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Chapter 10. Setting Up an Installation Server

10.1. PXE Installation Overview
10.2. DHCP Server Configuration
10.3. Installing the tftp server
10.4. Providing and configuring bootloaders for PXE clients
10.5. Getting the kernel and initrd
10.6. Providing repositories
10.7. Advanced network installations with Cobbler

Note

This appendix is intended for users with previous Linux experience. If you are a new user, you may want to install using minimal boot media or the distribution DVD instead.

10.1. PXE Installation Overview

Preboot Execution Environment, or PXE, is a techonology that allows computers to boot directly from resources provided over the network. Installing Fedora over the network means you don't have to create media, and you can install to multiple computers or virtual machine simultaneously. The process involves a number of components and features working together to provide the resources required.
PXE-capable computer
Most modern computers have the capability to network boot. Typically, a function key pressed during boot will bring up a boot selection menu. In environments designed for unattended administration, systems will often be configured to first attempt booting from the network, then boot from local storage, and the installation server is configured to only offer the installation when required. Your computer's manual will provide specific instructions on setting boot priorities.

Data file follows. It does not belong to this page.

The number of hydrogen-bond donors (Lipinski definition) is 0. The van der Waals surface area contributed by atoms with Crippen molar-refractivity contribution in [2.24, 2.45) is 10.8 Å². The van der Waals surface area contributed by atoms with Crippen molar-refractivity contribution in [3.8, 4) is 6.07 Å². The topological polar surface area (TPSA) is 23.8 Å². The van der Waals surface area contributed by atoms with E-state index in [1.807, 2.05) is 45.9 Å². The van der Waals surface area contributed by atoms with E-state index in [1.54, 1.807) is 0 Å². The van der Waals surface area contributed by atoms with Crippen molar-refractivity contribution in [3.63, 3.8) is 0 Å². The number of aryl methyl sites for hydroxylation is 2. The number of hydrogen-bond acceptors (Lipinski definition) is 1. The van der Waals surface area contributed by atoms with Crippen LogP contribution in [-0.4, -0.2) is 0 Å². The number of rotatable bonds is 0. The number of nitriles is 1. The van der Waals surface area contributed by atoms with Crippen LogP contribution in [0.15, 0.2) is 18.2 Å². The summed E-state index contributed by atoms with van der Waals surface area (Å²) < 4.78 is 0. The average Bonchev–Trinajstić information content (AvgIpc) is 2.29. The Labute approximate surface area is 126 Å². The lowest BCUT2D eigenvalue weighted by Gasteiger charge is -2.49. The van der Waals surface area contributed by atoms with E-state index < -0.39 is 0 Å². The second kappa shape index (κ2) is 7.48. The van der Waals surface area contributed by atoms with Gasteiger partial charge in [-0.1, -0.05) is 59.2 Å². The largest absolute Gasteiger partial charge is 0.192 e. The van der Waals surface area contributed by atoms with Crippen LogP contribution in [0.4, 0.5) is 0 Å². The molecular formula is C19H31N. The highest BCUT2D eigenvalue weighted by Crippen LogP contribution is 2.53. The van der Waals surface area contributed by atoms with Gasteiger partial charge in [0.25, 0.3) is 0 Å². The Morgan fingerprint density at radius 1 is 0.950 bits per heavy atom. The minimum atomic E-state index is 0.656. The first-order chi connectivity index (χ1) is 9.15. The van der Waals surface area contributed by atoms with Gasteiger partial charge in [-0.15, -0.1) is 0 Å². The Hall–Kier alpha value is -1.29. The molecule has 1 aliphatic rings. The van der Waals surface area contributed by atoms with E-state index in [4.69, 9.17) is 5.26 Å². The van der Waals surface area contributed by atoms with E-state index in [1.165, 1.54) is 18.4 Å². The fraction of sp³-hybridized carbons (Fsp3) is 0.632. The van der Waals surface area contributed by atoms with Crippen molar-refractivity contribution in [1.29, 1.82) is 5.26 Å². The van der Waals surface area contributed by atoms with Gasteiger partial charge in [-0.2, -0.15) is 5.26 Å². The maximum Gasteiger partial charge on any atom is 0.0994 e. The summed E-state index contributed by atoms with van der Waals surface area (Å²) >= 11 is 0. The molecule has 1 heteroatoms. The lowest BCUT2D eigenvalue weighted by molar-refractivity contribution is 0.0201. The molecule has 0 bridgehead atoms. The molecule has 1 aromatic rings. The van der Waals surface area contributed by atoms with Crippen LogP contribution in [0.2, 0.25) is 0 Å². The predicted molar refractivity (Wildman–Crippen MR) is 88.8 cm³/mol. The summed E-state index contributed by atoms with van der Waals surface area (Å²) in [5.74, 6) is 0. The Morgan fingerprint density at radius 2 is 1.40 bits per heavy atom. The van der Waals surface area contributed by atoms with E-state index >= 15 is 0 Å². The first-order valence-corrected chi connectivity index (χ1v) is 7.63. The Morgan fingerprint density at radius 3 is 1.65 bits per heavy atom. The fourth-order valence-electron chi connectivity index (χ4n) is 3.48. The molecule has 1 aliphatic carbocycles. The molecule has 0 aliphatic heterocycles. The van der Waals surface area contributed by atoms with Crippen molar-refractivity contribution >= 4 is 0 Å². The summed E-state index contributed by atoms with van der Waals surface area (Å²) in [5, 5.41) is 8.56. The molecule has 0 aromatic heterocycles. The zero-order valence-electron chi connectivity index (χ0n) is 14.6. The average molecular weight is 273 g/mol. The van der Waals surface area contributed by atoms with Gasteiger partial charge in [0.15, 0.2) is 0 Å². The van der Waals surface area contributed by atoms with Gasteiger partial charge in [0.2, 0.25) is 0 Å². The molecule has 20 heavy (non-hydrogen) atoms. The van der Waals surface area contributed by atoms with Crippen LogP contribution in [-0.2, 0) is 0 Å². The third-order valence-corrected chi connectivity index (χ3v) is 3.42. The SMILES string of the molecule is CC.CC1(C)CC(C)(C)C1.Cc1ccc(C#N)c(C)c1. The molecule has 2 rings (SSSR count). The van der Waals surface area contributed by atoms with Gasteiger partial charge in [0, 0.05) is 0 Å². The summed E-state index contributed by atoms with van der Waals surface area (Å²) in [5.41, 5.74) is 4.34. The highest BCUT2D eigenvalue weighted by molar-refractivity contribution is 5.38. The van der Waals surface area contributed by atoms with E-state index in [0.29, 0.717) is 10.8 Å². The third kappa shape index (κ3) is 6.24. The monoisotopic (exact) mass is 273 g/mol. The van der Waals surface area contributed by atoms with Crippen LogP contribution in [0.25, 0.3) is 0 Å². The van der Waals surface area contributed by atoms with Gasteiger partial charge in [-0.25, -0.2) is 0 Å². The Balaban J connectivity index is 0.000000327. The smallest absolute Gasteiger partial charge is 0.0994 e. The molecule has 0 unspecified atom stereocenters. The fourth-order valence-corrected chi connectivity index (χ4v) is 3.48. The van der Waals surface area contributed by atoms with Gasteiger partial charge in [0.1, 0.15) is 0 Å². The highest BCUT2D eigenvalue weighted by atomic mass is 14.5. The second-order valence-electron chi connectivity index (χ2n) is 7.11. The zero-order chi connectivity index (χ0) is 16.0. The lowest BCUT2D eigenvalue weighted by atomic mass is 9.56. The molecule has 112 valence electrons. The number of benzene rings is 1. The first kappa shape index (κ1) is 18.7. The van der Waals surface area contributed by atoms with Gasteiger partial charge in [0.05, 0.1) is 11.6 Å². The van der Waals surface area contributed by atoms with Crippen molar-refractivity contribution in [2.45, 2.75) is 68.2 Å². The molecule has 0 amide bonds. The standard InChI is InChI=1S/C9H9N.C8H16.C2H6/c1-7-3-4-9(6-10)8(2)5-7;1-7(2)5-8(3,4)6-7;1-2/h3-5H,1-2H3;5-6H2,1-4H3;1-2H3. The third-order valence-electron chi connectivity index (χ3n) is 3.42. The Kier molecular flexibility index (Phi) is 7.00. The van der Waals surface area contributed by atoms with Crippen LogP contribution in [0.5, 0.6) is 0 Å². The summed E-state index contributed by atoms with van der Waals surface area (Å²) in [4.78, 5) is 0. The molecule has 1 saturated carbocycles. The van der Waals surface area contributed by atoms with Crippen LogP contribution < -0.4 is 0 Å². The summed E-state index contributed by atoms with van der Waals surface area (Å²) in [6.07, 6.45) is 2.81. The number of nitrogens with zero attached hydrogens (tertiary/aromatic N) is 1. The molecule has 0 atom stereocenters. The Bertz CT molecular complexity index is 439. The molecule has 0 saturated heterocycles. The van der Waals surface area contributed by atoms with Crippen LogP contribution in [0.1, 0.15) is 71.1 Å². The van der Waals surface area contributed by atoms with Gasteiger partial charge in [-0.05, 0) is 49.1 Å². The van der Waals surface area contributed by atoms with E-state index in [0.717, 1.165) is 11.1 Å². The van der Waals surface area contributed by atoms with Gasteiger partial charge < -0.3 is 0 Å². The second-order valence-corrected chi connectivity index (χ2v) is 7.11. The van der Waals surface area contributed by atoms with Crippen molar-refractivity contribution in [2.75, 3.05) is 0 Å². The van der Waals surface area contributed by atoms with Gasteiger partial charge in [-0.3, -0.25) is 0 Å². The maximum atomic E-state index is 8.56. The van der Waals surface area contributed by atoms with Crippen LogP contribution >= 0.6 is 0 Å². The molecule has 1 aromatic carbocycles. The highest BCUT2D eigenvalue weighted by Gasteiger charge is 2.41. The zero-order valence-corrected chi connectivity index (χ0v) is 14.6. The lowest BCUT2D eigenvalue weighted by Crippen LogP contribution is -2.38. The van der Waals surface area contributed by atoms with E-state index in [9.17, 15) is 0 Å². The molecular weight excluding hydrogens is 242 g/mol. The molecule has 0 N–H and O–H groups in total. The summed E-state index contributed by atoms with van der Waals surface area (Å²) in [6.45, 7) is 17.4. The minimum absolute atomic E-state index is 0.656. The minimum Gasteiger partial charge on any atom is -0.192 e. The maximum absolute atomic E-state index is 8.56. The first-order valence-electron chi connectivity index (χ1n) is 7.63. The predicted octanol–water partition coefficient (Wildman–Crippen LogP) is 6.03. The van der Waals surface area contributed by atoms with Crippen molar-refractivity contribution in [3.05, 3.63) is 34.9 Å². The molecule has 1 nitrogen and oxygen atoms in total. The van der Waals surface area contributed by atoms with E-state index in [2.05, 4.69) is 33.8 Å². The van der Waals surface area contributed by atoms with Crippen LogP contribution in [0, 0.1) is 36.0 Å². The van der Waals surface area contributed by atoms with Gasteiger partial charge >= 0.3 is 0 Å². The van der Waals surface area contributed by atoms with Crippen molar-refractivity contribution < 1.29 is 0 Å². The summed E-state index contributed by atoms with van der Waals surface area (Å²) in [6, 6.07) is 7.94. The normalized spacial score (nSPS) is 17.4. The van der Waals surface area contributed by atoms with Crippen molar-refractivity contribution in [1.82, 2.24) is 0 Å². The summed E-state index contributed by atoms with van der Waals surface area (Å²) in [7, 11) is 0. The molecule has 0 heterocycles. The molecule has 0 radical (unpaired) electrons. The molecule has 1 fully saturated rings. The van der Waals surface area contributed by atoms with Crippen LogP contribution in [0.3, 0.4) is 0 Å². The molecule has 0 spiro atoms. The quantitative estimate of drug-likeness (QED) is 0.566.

DHCP Server
When a system requests an address during network booting, the DHCP server also provides the location of files to boot. A network should have only one DHCP server.
TFTP Server
Because the pre-boot environment is very simple, files must be provided in a very simple way. Trivial File Transfer Protocol, or TFTP, provides the system with the bootloader required to continue the installation process.
Bootloader
Because the job of booting an operating system is too complex for the pre-boot environment, a bootloader is used to load the kernel and related files. It also provides configuration information to the installer, and can offer a menu to select from different configurations.
Kernel and Initramfs
The kernel is the core of any Linux operating system, and the initramfs provides the kernel with required tools and resources. These files are also provided by tftp.
Package repository
A Fedora repository must be available for the installation. The example in this section uses the public Fedora mirrors as the repository source, but you can also use a repo on the local network provided by NFS, FTP, or HTTP. Repositories can be configured using the inst.repo= boot option; see Section 8.2.1, “Specifying the Installation Source” for details.